1. One mentions the Hoplites
  2. I'll grant you that Yahoo answers answer is as sparse as the movie's armor.
  3. Roman Army Talk cites (unreliably) an interesting counterexample

The best answer is the first, from History vs Hollywood.

Did the Spartans really fight with virtually no body armor?

No. The movie 300 has the Spartan soldiers fighting nearly naked without any form of body armor protecting them. Body armor was a valuable asset to the real Spartan soldiers. 300 author Frank Miller commented on this alteration in an Entertainment Weekly interview, "I took those chest plates and leather skirts off of them for a reason. I wanted these guys to move and I wanted 'em to look good. ... Spartans, in full regalia, were almost indistinguishable except at a very close angle."

Clear, concise, and it even provides a picture of spartan armor. And an authoritative quote from Mr. Miller which ought to settle the question of why the movie portrayed them that way.

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Nicholas Sekunda, in Osprey's book The Ancient Greeks, wonders if Greek warriors actually fought naked in the early 4th century BC and postulates that the Boeotians might have done so, as they "almost worshipped the body, spending most of their lives in the gymnasia"; one of the book's illustrations shows them naked. I guess it's nothing more than a speculation from the author, though. – JMVanPelt Aug 16 at 2:38

Another thing to take into account is that, in the archaic age particularly, armies would often meet on the field of battle and then agree to settle the differences by having one warrior from each side meet. This form of battle would have been more akin to the gladiatorial matches of later periods. Since the Greeks, and even the Romans to some extent, had a romanticized concept of naked warriors it is quite possible some of these matches might have taken place naked. By the classical age, these one-on-one contests were not as common. Soldiers would have wanted to wear as little as possible, especially if the weather was hot, but they would also want protection.

Hoplites usually wore greaves, vambraces, and a chest-plate. They would also carry a shield and spear, with some carrying a short sword as a secondary weapon. I have read accounts that the Spartans would occasionally cast aside their clothing and fight naked if they wanted to show total scorn to an enemy that they did not fear. Maybe there is something to that, but I have yet to see anything conclusive from primary sources that indicates this ever happened. On the other hand, while art is usually just art, sometimes it is a window on the society. Some ancient pottery art I have seen depicting the Spartans, while showing them with shields, helmets, and spears, shows them with nothing else on except a garment that covers about as much as the loincloths in 300, though of a different design.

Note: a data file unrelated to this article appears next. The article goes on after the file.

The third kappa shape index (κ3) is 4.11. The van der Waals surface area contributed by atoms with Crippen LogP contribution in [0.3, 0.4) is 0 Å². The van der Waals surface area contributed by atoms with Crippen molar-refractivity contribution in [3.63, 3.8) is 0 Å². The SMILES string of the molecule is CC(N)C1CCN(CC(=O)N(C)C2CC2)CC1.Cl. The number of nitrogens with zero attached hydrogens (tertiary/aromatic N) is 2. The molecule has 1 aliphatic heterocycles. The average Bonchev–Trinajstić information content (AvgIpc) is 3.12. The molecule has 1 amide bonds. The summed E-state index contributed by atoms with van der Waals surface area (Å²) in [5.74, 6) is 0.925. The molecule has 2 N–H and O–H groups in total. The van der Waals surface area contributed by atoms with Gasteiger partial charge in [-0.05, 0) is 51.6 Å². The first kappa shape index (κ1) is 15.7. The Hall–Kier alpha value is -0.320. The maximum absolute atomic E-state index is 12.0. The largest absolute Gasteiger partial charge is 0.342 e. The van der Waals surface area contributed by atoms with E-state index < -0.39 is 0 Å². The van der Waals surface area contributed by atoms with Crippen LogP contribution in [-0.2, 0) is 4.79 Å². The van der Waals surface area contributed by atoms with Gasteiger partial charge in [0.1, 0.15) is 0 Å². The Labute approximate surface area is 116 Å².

I came across a reference in Plutarch's writings (Life of Lycurgus) which seemed to indicate that Spartan men wore only one garment on a regular basis, and that this garment left them bare above the waist. The only references made to their complete nudity was during their exercises and their games, during the latter of which the young women and girls would strip themselves and join the young men and boys.

Plutarch also mentions that Spartan boys learned how to march barefoot and go naked during their training. Plutarch mentions that at the age of twelve their undergarment would be taken away and only one upper garment given them each year. This garment was a red cloak, which they would wear as Spartan soldiers once their training was complete, along with whatever armor was issued to them. The cloak itself, however, was not worn during battle, as it would be a hindrance to movement.

Plutarch does not mention whether or not the Spartans wore any other clothing, so it is possible the Spartan soldiers may well have been naked in battle other than their armor. I have seen it pointed out that they would not have wanted to wear metal armor on their bare skin, yet we know that they would line the inside of their armor with a layer of leather. Keep in mind, also, that their shields offered a great deal of protection.